“Redistribution of public funding on the local level – up till now – was less affected by politicisation and depended more on personal connections. Some people [now] occupy leading positions for years with virtually no artistic achievements to support it. Although, with Law and Justice’s new appointments to the province governor positions, the whole process of subsidising private theatres may become highly politicised. With private theatres being hardly able to stand on their own, probably only those who would bend their artistic line to the party’s values would be supported – and as a result – survive,” commented an anonymous source connected to the Kraków’s theatre community.

This sheds the light on another problematic point: along with public institutions, the state also subsidises private and nongovernmental cultural initiatives. Up until now, this was left up to fairly independent Expert Councils, but it was only the goodwill of the government that guaranteed the stability of this process. With the ministry announcing a “new redistribution of the cake,” and naming Wanda Zwinogrodzka as vice minister and special adviser on the subject of public theatres, this tradition may soon be forgotten.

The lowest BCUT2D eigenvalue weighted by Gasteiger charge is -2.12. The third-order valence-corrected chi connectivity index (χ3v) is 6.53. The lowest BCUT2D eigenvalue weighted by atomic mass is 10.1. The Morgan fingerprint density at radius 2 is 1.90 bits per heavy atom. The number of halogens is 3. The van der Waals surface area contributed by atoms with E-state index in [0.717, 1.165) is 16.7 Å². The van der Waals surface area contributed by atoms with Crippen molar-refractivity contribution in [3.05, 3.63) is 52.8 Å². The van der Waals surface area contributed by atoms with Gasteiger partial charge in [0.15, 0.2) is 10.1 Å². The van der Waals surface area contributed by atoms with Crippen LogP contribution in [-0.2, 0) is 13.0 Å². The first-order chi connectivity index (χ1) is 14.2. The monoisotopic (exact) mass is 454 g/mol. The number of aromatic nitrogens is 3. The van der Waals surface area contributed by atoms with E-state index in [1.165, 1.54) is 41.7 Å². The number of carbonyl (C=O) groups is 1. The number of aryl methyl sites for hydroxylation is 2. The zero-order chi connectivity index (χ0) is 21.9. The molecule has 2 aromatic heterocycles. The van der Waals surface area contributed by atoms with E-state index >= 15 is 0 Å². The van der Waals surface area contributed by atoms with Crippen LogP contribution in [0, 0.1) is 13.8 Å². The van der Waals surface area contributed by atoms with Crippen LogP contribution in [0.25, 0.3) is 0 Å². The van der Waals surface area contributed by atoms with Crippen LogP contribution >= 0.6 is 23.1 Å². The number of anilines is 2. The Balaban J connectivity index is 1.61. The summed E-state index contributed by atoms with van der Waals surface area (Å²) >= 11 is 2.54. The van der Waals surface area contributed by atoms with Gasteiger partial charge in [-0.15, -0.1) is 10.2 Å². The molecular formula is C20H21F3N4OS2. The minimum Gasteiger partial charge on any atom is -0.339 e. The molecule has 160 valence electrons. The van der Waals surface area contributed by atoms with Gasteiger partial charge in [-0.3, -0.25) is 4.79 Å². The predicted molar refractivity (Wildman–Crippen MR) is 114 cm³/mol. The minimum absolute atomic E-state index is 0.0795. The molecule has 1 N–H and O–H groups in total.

Although Zwinogrodzka has claimed that the “State needs to stay away from the artistic freedom of expression,” she responded to the debate around Klata’s controversial directorship by stating, “Left-wing screams are paralysing the ability to speak. They need to be hushed in order to let someone else speak.”